You are grandfathered

Grandfathering means that if the circuit was correct at the time it was installed, it does not need to be upgraded merely because the electrical code is revised. The electrician is correct, merely changing the panel is a unit operation and the individual circuits remain "grandfathered". That means yeah, he could actually slap a 16-space panel full of double-stuffs and render you utterly unable to upgrade later.

One reason the electrician may be afraid of AFCI and GFCI on every circuit, is that those devices are sensitive to any wiring flaws - crossed neutral, bootleg ground, you name it. He might install one of those breakers and have it immediately trip. He can't walk away from your house that way (certainly not with payment!) so now he has to go on a "bug hunt" through the house, identifying which loads are on that circuit, opening up every junction box and trying to find the flaw. This could be hours per circuit and will obviously drive the price up considerably. He needs to set your expectations on that.

AFCI/GFCI is still a great idea, though

Applying AFCI to almost every circuit, and GFCI to circuits with a probability of user shock, is still a great way to go, and I want to encourage you to go that way. Just maybe not right away. In my opinion the best way to solve the "bug hunt" problem is to do the work in two phases: First urgently change that nasty Zinsco panel with plain breakers, and then swap them to AFCI/GFCI individually one at a time. (ideally yourself if you can skill up enough to do that, so you can roll it back if problems arise).

To do that, the work done today must make ready for it:

  • Enough spaces to accommodate these full-size breakers (not to belabor that point)
  • Hot and neutral wires long enough to reach a reasonable variety of locations, so neutrals can reach AFCI or GFCI, and so you have some freedom to relocate breakers. Some electricians, who I call "Captain Snippy", take great pride in nipping back all the wires so they are just long enough to reach their current destinations. He must not do that here.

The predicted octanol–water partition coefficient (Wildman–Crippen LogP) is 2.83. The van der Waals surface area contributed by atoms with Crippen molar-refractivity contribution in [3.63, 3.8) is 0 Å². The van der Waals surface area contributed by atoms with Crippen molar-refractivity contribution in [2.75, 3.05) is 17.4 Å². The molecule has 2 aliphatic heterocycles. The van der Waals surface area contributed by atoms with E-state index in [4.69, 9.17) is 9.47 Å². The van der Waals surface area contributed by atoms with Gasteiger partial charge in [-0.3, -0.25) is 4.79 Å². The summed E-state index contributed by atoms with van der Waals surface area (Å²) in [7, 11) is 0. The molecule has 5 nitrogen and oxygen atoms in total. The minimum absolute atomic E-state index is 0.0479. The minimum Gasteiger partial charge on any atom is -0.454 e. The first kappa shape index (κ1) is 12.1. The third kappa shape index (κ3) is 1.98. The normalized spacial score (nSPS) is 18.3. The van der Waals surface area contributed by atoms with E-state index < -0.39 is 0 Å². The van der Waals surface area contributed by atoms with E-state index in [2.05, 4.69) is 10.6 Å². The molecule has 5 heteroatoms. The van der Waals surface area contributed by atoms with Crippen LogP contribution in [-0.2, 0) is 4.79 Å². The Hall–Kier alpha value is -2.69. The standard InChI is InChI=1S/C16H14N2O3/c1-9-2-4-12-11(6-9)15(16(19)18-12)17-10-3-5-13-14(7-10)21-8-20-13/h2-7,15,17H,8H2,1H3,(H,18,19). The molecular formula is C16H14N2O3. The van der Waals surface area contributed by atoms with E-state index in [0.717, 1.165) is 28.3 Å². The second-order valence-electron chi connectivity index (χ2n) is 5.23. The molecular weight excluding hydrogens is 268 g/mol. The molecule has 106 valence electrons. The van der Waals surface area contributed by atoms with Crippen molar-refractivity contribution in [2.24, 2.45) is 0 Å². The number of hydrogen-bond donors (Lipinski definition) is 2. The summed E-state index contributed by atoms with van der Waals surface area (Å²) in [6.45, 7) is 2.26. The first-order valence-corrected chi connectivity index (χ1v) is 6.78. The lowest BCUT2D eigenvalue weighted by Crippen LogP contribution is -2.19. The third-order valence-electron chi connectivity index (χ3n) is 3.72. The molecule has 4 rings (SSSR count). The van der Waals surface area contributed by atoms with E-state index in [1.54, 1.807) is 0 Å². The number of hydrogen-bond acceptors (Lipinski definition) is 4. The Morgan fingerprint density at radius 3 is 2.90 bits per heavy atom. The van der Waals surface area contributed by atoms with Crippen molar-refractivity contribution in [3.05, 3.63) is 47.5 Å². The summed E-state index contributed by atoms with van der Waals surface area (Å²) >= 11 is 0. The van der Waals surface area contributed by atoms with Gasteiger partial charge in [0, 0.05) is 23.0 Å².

You could tell him to simply upgrade the circuits to AFCI that give him no trouble, and rollback any troublemakers to plain breakers for now. That will keep costs contained in a way that will make him more comfortable.

He is absolutely correct that refrigerators and freezers should not have AFCI or GFCI protection. They're not the use-case for GFCI, being a grounded all-metal box with inaccessible electricals that you're not likely to drop in a sink. And you don't want to have "dueling safety systems", like a low-oil-level shutoff on a nuclear power plant's emergency generator, or locks on a fire escape so children don't play on it. A GFCI on a fridge just converts the risk from (nonexistent) shock to (likely) food poisoning. Most new fridges are labeled "Don't use with GFCI". AFCI provides a similar risk.

Other installed, hardwired machines like air conditioners also are unlikely to shock you (being well grounded) but likely to nuisance trip.

The only exception is the dryer and range. Many dryers use a 3-prong "NEMA 10" type connection, and ground is bootlegged to neutral inside the dryer. If converting this to NEMA 14 isn't practical (individual ground wires can be retrofitted), then put it on a GFCI breaker, convert the receptacle and dryer cord to NEMA 14 (including removing the bootleg ground jumper), and label the socket "GFCI Protected/No Equipment Ground". Ditto ditto all that for the range.

Your Answer

By clicking “Post Your Answer”, you agree to our terms of service, privacy policy and cookie policy

Not the answer you're looking for? Browse other questions tagged or ask your own question.